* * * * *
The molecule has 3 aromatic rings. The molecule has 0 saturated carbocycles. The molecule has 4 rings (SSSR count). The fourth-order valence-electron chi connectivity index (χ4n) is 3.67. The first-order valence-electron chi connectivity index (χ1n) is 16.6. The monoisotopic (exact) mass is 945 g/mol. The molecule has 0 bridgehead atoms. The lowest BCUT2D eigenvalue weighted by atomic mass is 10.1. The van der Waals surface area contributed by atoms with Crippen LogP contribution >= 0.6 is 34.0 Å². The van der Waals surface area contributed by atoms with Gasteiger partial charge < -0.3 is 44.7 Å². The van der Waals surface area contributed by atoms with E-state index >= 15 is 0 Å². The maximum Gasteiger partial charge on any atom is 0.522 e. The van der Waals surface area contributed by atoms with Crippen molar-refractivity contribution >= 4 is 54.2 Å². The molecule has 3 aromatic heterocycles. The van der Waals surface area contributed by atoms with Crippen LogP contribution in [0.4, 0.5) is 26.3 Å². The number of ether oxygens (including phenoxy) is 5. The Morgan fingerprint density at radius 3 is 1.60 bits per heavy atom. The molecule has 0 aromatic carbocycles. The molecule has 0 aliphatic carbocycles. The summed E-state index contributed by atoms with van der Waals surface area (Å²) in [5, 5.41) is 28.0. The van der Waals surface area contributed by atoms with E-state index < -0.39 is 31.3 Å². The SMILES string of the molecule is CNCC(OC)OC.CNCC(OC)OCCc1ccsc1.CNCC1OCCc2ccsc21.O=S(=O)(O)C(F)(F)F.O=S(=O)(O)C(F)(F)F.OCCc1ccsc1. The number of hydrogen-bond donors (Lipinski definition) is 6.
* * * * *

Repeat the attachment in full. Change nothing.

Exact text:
The molecule has 3 aromatic rings. The molecule has 0 saturated carbocycles. The molecule has 4 rings (SSSR count). The fourth-order valence-electron chi connectivity index (χ4n) is 3.67. The first-order valence-electron chi connectivity index (χ1n) is 16.6. The monoisotopic (exact) mass is 945 g/mol. The molecule has 0 bridgehead atoms. The lowest BCUT2D eigenvalue weighted by atomic mass is 10.1. The van der Waals surface area contributed by atoms with Crippen LogP contribution >= 0.6 is 34.0 Å². The van der Waals surface area contributed by atoms with Gasteiger partial charge < -0.3 is 44.7 Å². The van der Waals surface area contributed by atoms with E-state index >= 15 is 0 Å². The maximum Gasteiger partial charge on any atom is 0.522 e. The van der Waals surface area contributed by atoms with Crippen molar-refractivity contribution >= 4 is 54.2 Å². The molecule has 3 aromatic heterocycles. The van der Waals surface area contributed by atoms with Crippen LogP contribution in [0.4, 0.5) is 26.3 Å². The number of ether oxygens (including phenoxy) is 5. The Morgan fingerprint density at radius 3 is 1.60 bits per heavy atom. The molecule has 0 aromatic carbocycles. The molecule has 0 aliphatic carbocycles. The summed E-state index contributed by atoms with van der Waals surface area (Å²) in [5, 5.41) is 28.0. The van der Waals surface area contributed by atoms with E-state index < -0.39 is 31.3 Å². The SMILES string of the molecule is CNCC(OC)OC.CNCC(OC)OCCc1ccsc1.CNCC1OCCc2ccsc21.O=S(=O)(O)C(F)(F)F.O=S(=O)(O)C(F)(F)F.OCCc1ccsc1. The number of hydrogen-bond donors (Lipinski definition) is 6.